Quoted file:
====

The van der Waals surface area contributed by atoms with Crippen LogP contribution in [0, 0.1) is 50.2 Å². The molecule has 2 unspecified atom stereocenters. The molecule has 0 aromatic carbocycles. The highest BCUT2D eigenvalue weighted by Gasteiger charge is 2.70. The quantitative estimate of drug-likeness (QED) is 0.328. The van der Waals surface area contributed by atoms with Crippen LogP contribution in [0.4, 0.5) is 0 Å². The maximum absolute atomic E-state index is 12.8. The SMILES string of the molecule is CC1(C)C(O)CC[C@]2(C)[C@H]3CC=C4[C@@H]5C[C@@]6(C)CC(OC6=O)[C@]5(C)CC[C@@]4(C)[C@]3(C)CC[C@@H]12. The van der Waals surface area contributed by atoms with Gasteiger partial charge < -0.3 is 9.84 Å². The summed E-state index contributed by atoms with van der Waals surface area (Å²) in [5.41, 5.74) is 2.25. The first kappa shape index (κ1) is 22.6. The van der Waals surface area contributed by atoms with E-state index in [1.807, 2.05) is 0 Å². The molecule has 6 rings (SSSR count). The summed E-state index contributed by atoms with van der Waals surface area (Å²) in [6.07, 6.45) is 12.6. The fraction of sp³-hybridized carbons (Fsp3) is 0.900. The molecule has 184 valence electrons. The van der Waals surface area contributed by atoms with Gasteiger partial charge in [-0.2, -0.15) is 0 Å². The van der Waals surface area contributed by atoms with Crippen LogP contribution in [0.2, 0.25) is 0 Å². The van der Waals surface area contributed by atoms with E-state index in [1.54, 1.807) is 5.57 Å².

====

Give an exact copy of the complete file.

The van der Waals surface area contributed by atoms with Crippen LogP contribution in [0, 0.1) is 50.2 Å². The molecule has 2 unspecified atom stereocenters. The molecule has 0 aromatic carbocycles. The highest BCUT2D eigenvalue weighted by Gasteiger charge is 2.70. The quantitative estimate of drug-likeness (QED) is 0.328. The van der Waals surface area contributed by atoms with Crippen LogP contribution in [0.4, 0.5) is 0 Å². The maximum absolute atomic E-state index is 12.8. The SMILES string of the molecule is CC1(C)C(O)CC[C@]2(C)[C@H]3CC=C4[C@@H]5C[C@@]6(C)CC(OC6=O)[C@]5(C)CC[C@@]4(C)[C@]3(C)CC[C@@H]12. The van der Waals surface area contributed by atoms with Gasteiger partial charge < -0.3 is 9.84 Å². The summed E-state index contributed by atoms with van der Waals surface area (Å²) in [5.41, 5.74) is 2.25. The first kappa shape index (κ1) is 22.6. The van der Waals surface area contributed by atoms with E-state index in [1.807, 2.05) is 0 Å². The molecule has 6 rings (SSSR count). The summed E-state index contributed by atoms with van der Waals surface area (Å²) in [6.07, 6.45) is 12.6. The fraction of sp³-hybridized carbons (Fsp3) is 0.900. The molecule has 184 valence electrons. The van der Waals surface area contributed by atoms with Gasteiger partial charge in [-0.2, -0.15) is 0 Å². The van der Waals surface area contributed by atoms with Crippen LogP contribution in [0.2, 0.25) is 0 Å². The van der Waals surface area contributed by atoms with E-state index in [1.54, 1.807) is 5.57 Å².